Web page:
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Posted 20 May 2013

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Understand Liskov Substitution Principle (LSP)

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Introduction

Here, I am going to discuss the Liskov’s Substitution Principle of S`<code>O`LID. Now what does SOLID mean? SOLID is an object oriented design principle, where each letter has it own meaning:

• S-> Single responsibility
• O-> Open Closed
• L-> Liskov substitution
• I-> Interface segregation
• D-> Dependency inversion

According to Wikipedia, the definition of SOLID is:

"SOLID are guidelines that can be applied while working on software to remove code smells by causing the programmer to refactor the software's source code until it is both legible and extensible."

Background

If you read my previous article, it will be very helpful for you to understand SOLID.

Using the Code

Before starting with the technical discussion, I want to answer the below questions:

What is Liskov substitution principle?

Answer: "objects in a program should be replaceable with instances of their subtypes without altering the correctness of that program"

Is my answer tough to understand? Ok, I will make it more easy...

"It means that we must make sure that new derived classes are extending the base classes without changing their behavior."

Let's consider an example to make it better understood. If you read articles related to the Liskov principle, one example is very popular. Yes that is Rectangular and Square. Here, I will show you the same but will try to explain each and every aspect clearly. Before starting with the technical discussion, look at the below picture and answer the questions.

Figure 1

Question: Is Square a Rectangle?

If you remember Inheritance, then the word "Is a" relationship familiar to you. So if I convert this to code, it looks like the following:

C#
```public class Rectangle
{
protected int _width;
protected int _height;
public int Width
{
get { return _width; }
}
public int Height
{
get { return _height; }
}

public virtual void SetWidth(int width)
{
_width = width;
}
public virtual void SetHeight(int height)
{
_height = height;
}
public int getArea()
{
return _width * _height;
}
}

public class Square : Rectangle  // In an "is a" relationship, the derived class is clearly a
//kind of the base class
{
public override void SetWidth(int width)
{
_width = width;
_height = width;
}

public override void SetHeight(int height)
{
_height = height;
_width = height;
}
}```

So everything is ok. Now we will calculate the area of Figure 1: `Rectangle` and `Square`.

C#
```public void AreaOfRectangle()
{
Rectangle r = RectangleFactory(); // Returns the rectangle type object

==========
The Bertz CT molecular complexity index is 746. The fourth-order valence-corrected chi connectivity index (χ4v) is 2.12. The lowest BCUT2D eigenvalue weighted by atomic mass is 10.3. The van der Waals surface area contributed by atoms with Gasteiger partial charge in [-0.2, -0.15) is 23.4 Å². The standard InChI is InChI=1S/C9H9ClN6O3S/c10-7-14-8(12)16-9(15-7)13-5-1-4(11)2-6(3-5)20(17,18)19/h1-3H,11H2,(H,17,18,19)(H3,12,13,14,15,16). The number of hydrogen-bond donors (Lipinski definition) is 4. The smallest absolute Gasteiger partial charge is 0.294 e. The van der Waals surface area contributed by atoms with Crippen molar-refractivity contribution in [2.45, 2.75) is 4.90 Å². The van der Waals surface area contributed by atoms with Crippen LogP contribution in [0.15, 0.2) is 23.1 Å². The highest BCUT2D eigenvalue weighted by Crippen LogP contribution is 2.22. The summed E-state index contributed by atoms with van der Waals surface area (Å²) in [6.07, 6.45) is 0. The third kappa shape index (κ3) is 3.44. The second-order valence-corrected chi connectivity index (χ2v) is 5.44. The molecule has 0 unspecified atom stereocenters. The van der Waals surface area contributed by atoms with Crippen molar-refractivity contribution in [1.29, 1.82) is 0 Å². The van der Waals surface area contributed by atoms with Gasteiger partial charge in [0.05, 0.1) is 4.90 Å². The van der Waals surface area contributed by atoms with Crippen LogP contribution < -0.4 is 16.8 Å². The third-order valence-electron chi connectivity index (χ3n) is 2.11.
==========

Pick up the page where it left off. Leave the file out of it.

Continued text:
r.SetWidth(7);
r.SetHeight(3);
r.getArea();
}  ```

So can you tell me the output of the `r.getArea()`; method. Yes, very simple, the expected output is 7 * 3=21. Now run the program with the below `RectangleFactory()` method and see whether we get our expected result or not?

C#
```public  Rectangle RectangleFactory()
{
return new Square();
}```

One thing I want to mention about the `RectangleFactory``()` is that, this method is now exposed to you. But think as if you are getting the `Rectangle` object just by using a factory DLL or from any service where you have no idea what type of rectangle object will be returned.

Did you see the result? Yes.

This is the output: 9.

So what's wrong there ? Remember as I said earlier:

"we must make sure that new derived classes are extending the base classes without changing their behavior"

If we say specifically:

"we must make sure that Square classes are extending the Rectangle without changing their behavior"

Is the above sentence correct according to our program?

No, the problem is:

without changing their behavior

But we change the behavior of the base `Rectangle` class. Did you notice how? No, OK, let's see:

C#
```public override void SetWidth(int width)
{
_width = width;
_height = width; //Change the behavior here by assigning the width to Rectangle _height

}

public override void SetHeight(int height)
{
_height = height;
_width = height;//Change the behavior here by assigning the height to Rectangle _width

} ```

`Width=Height` is must be rule for `Square <code>not for` `Rectangle`. So when `Square` object returns from `Rectanglefactory()` before calling `getArea()`, user assigns `r.SetHeight(3) and` `r.SetWidth(7)` and waits for a result 21 but gets 9. `It` changes the result. But the end user was expecting the result of `Rectangle` area.

So violation of Liskov substitution principle occurs.

Now the solution is to manage the class inheritance hierarchies correctly. Let's introduce another class.

C#
```public abstract class Quadrilaterals
{
abstract public int GetArea();
}```

Now change the inheritance hierarchies by making it base class.

C#
```public class Rectangle :Quadrilaterals
{
public int Width
{
get ; set ;
}
public int Height
{
get ;